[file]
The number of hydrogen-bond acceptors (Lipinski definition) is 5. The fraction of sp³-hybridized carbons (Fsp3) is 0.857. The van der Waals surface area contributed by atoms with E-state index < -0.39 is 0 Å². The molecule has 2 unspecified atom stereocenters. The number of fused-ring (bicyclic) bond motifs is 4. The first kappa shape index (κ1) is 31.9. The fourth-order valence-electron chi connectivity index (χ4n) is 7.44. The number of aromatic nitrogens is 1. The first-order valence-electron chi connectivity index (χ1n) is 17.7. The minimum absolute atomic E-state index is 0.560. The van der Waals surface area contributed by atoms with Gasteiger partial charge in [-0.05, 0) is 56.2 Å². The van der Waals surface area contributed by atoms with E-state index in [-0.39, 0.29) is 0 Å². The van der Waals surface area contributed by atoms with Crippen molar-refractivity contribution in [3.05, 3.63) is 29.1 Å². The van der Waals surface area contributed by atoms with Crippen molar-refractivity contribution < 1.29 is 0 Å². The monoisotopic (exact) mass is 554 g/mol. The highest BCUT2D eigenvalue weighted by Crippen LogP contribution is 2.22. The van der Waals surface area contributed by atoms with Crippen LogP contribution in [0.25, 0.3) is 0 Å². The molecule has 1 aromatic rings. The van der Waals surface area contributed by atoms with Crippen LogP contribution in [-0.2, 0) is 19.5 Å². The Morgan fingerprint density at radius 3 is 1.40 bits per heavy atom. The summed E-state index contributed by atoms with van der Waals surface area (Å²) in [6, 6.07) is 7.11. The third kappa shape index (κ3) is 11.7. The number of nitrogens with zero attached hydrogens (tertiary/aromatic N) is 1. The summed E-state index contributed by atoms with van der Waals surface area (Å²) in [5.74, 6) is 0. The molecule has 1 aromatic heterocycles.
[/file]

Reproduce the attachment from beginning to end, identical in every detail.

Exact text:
The number of hydrogen-bond acceptors (Lipinski definition) is 5. The fraction of sp³-hybridized carbons (Fsp3) is 0.857. The van der Waals surface area contributed by atoms with E-state index < -0.39 is 0 Å². The molecule has 2 unspecified atom stereocenters. The number of fused-ring (bicyclic) bond motifs is 4. The first kappa shape index (κ1) is 31.9. The fourth-order valence-electron chi connectivity index (χ4n) is 7.44. The number of aromatic nitrogens is 1. The first-order valence-electron chi connectivity index (χ1n) is 17.7. The minimum absolute atomic E-state index is 0.560. The van der Waals surface area contributed by atoms with Gasteiger partial charge in [-0.05, 0) is 56.2 Å². The van der Waals surface area contributed by atoms with E-state index in [-0.39, 0.29) is 0 Å². The van der Waals surface area contributed by atoms with Crippen molar-refractivity contribution in [3.05, 3.63) is 29.1 Å². The van der Waals surface area contributed by atoms with Crippen molar-refractivity contribution < 1.29 is 0 Å². The monoisotopic (exact) mass is 554 g/mol. The highest BCUT2D eigenvalue weighted by Crippen LogP contribution is 2.22. The van der Waals surface area contributed by atoms with Crippen LogP contribution in [0.25, 0.3) is 0 Å². The molecule has 1 aromatic rings. The van der Waals surface area contributed by atoms with Crippen LogP contribution in [-0.2, 0) is 19.5 Å². The Morgan fingerprint density at radius 3 is 1.40 bits per heavy atom. The summed E-state index contributed by atoms with van der Waals surface area (Å²) in [6, 6.07) is 7.11. The third kappa shape index (κ3) is 11.7. The number of nitrogens with zero attached hydrogens (tertiary/aromatic N) is 1. The summed E-state index contributed by atoms with van der Waals surface area (Å²) in [5.74, 6) is 0. The molecule has 1 aromatic heterocycles.